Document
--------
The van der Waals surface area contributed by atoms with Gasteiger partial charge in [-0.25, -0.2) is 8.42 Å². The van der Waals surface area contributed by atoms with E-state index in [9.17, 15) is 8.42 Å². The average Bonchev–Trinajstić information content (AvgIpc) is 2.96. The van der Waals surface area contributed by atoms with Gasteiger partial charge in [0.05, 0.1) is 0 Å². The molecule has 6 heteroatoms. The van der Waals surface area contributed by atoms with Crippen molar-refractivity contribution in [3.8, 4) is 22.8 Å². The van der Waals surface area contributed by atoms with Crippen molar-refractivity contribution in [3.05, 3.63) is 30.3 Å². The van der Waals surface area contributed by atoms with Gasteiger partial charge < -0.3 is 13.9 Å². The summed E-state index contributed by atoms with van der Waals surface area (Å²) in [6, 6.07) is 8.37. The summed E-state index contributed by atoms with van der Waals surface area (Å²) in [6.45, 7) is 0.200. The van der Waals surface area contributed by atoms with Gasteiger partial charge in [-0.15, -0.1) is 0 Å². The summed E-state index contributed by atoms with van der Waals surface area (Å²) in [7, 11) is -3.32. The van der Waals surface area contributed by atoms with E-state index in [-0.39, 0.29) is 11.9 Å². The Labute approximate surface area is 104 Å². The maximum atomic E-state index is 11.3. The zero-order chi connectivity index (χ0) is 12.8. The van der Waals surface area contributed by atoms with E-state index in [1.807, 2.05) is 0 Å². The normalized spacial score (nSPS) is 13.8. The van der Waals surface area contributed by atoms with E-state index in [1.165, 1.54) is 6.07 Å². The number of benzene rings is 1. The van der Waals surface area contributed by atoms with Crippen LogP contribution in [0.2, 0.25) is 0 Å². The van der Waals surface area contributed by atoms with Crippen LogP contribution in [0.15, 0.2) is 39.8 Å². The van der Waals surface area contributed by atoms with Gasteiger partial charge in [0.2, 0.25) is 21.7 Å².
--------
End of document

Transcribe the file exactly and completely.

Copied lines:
The van der Waals surface area contributed by atoms with Gasteiger partial charge in [-0.25, -0.2) is 8.42 Å². The van der Waals surface area contributed by atoms with E-state index in [9.17, 15) is 8.42 Å². The average Bonchev–Trinajstić information content (AvgIpc) is 2.96. The van der Waals surface area contributed by atoms with Gasteiger partial charge in [0.05, 0.1) is 0 Å². The molecule has 6 heteroatoms. The van der Waals surface area contributed by atoms with Crippen molar-refractivity contribution in [3.8, 4) is 22.8 Å². The van der Waals surface area contributed by atoms with Crippen molar-refractivity contribution in [3.05, 3.63) is 30.3 Å². The van der Waals surface area contributed by atoms with Gasteiger partial charge < -0.3 is 13.9 Å². The summed E-state index contributed by atoms with van der Waals surface area (Å²) in [6, 6.07) is 8.37. The summed E-state index contributed by atoms with van der Waals surface area (Å²) in [6.45, 7) is 0.200. The van der Waals surface area contributed by atoms with Gasteiger partial charge in [-0.15, -0.1) is 0 Å². The summed E-state index contributed by atoms with van der Waals surface area (Å²) in [7, 11) is -3.32. The van der Waals surface area contributed by atoms with E-state index in [-0.39, 0.29) is 11.9 Å². The Labute approximate surface area is 104 Å². The maximum atomic E-state index is 11.3. The zero-order chi connectivity index (χ0) is 12.8. The van der Waals surface area contributed by atoms with E-state index in [1.807, 2.05) is 0 Å². The normalized spacial score (nSPS) is 13.8. The van der Waals surface area contributed by atoms with E-state index in [1.165, 1.54) is 6.07 Å². The number of benzene rings is 1. The van der Waals surface area contributed by atoms with Crippen LogP contribution in [0.2, 0.25) is 0 Å². The van der Waals surface area contributed by atoms with Crippen LogP contribution in [0.15, 0.2) is 39.8 Å². The van der Waals surface area contributed by atoms with Gasteiger partial charge in [0.2, 0.25) is 21.7 Å².